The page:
And people, I think, understand that we’ve got to do everything we can to prevent these kinds of attacks from taking place, but people also understand — in the same way they understand after a shooting in Aurora or Newtown or Virginia Tech, or after the foiled attempts in Times Square or in Detroit — that we’re not going to stop living our lives because warped, twisted individuals try to intimidate us. We’re going to do what we do — which is go to work, raise our kids, go to ball games, run in marathons. And at the same time, we’re going to make sure that everybody is cooperating and is vigilant in doing everything we can, without being naïve, to try to prevent these attacks from happening in the future.”

Sequester and Congress:

“We understand that we’re in a divided government right now. The Republicans control the House of Representatives. In the Senate, this habit of requiring 60 votes for even the most modest piece of legislation has gummed up the works there. And I think it comes as no surprise not even to the American people, but even members of Congress themselves that right now things are pretty dysfunctional up on Capitol Hill….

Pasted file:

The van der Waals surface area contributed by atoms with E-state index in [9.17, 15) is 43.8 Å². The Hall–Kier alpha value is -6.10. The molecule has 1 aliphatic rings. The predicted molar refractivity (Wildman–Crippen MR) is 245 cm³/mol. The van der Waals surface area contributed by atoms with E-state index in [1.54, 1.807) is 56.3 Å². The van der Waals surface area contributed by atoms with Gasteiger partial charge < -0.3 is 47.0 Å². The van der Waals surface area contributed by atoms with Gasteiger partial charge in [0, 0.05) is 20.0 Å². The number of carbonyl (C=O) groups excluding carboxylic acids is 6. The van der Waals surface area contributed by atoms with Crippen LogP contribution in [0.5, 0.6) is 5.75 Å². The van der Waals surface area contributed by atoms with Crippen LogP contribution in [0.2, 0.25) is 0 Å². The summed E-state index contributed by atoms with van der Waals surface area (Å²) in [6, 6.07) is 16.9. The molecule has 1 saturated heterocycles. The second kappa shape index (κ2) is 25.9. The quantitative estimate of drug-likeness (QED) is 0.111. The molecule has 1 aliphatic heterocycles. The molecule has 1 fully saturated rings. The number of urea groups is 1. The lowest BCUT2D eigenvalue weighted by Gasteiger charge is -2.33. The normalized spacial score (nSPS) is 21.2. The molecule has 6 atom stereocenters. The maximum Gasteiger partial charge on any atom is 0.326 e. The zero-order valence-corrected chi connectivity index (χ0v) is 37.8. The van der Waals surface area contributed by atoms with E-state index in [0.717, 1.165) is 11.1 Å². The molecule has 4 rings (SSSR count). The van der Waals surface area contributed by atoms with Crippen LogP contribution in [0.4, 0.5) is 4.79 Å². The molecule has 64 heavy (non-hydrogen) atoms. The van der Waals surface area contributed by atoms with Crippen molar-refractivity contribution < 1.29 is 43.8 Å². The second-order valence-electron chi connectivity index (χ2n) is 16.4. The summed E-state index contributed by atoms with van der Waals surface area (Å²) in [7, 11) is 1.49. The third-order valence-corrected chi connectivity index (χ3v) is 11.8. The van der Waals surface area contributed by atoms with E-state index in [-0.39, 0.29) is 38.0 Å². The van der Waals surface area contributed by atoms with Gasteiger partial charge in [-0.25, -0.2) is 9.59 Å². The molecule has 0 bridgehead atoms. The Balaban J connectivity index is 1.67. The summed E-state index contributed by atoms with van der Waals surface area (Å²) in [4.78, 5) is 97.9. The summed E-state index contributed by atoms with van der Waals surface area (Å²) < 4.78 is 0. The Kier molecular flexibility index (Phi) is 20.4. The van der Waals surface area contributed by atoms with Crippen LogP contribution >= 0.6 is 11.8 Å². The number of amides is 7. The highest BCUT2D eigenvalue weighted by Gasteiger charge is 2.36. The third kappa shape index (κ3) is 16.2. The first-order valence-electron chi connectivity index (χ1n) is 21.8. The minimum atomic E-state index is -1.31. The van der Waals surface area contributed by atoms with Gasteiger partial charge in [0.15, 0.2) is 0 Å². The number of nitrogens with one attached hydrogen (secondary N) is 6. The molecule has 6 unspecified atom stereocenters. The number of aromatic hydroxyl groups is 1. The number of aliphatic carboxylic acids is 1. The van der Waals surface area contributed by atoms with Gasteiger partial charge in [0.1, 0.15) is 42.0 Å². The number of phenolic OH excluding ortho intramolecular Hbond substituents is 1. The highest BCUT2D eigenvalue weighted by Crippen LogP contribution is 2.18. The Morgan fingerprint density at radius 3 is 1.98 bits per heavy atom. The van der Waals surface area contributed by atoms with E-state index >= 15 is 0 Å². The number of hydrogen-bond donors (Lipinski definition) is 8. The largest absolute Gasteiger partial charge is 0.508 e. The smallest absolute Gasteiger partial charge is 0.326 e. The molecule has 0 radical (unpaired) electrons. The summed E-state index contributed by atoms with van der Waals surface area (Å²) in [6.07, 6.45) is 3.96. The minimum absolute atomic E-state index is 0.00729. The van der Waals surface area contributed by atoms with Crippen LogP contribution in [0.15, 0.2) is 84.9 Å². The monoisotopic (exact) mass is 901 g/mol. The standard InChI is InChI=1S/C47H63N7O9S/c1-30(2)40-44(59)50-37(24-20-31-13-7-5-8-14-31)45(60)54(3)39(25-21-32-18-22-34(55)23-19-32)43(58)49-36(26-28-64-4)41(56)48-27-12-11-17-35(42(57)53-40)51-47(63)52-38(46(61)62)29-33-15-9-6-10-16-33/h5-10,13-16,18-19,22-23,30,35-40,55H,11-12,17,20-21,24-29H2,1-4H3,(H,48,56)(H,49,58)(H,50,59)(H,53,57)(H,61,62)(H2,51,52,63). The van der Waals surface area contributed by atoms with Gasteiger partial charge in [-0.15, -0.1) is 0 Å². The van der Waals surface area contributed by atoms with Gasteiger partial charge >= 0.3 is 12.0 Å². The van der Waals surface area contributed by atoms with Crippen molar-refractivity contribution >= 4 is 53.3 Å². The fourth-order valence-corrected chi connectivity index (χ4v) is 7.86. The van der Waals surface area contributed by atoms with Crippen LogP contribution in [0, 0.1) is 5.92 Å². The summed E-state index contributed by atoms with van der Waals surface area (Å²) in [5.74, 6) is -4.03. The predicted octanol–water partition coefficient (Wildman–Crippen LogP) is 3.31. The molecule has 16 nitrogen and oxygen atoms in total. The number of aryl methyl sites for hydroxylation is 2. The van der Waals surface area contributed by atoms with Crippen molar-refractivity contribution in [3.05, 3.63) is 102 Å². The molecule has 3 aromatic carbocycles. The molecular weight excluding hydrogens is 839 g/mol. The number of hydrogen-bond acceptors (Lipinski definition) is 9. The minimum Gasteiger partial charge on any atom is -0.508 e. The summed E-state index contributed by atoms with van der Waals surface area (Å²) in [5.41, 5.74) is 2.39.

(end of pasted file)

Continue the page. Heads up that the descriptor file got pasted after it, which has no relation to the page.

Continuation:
It is true that the sequester is in place right now. It’s damaging our economy. It’s hurting our people. And we need to lift it. What’s clear is, is that the only way we’re going to lift it is if we do a bigger deal that meets the test of lowering our deficit and growing our economy at the same time. And that’s going to require some compromises on the part of both Democrats and Republicans….

But I think the sequester is a good example — or this recent FAA issue is a good example. You will recall that even as recently as my campaign, Republicans we’re saying, sequester is terrible, this is a disaster, it’s going to ruin our military, it’s going to be disastrous for the economy — we’ve got to do something about it. Then, when it was determined that doing something about it might mean that we close some tax loopholes for the wealthy and the well-connected, suddenly, well, you know what, we’ll take the sequester….